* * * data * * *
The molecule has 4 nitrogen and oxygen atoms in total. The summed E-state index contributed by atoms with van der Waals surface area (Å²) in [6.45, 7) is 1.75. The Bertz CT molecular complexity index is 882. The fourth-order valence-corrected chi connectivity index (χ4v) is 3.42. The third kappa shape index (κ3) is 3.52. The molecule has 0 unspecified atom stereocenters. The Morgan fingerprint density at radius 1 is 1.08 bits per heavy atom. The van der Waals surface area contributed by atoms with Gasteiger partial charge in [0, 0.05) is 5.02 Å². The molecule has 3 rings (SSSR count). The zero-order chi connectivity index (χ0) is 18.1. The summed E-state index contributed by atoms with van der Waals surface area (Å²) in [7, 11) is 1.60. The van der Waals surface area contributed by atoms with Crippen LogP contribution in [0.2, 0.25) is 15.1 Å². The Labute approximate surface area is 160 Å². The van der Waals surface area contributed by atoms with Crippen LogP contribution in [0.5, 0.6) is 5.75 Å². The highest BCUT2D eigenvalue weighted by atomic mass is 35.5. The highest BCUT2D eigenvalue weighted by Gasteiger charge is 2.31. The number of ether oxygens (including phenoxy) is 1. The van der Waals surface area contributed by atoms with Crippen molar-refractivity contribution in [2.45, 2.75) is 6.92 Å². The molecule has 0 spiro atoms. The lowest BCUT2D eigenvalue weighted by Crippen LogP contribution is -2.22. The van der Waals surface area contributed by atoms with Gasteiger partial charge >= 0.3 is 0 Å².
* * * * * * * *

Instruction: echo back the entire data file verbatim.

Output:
The molecule has 4 nitrogen and oxygen atoms in total. The summed E-state index contributed by atoms with van der Waals surface area (Å²) in [6.45, 7) is 1.75. The Bertz CT molecular complexity index is 882. The fourth-order valence-corrected chi connectivity index (χ4v) is 3.42. The third kappa shape index (κ3) is 3.52. The molecule has 0 unspecified atom stereocenters. The Morgan fingerprint density at radius 1 is 1.08 bits per heavy atom. The van der Waals surface area contributed by atoms with Gasteiger partial charge in [0, 0.05) is 5.02 Å². The molecule has 3 rings (SSSR count). The zero-order chi connectivity index (χ0) is 18.1. The summed E-state index contributed by atoms with van der Waals surface area (Å²) in [7, 11) is 1.60. The van der Waals surface area contributed by atoms with Crippen LogP contribution in [0.2, 0.25) is 15.1 Å². The Labute approximate surface area is 160 Å². The van der Waals surface area contributed by atoms with Crippen LogP contribution in [0.5, 0.6) is 5.75 Å². The highest BCUT2D eigenvalue weighted by atomic mass is 35.5. The highest BCUT2D eigenvalue weighted by Gasteiger charge is 2.31. The number of ether oxygens (including phenoxy) is 1. The van der Waals surface area contributed by atoms with Crippen molar-refractivity contribution in [2.45, 2.75) is 6.92 Å². The molecule has 0 spiro atoms. The lowest BCUT2D eigenvalue weighted by Crippen LogP contribution is -2.22. The van der Waals surface area contributed by atoms with Gasteiger partial charge >= 0.3 is 0 Å².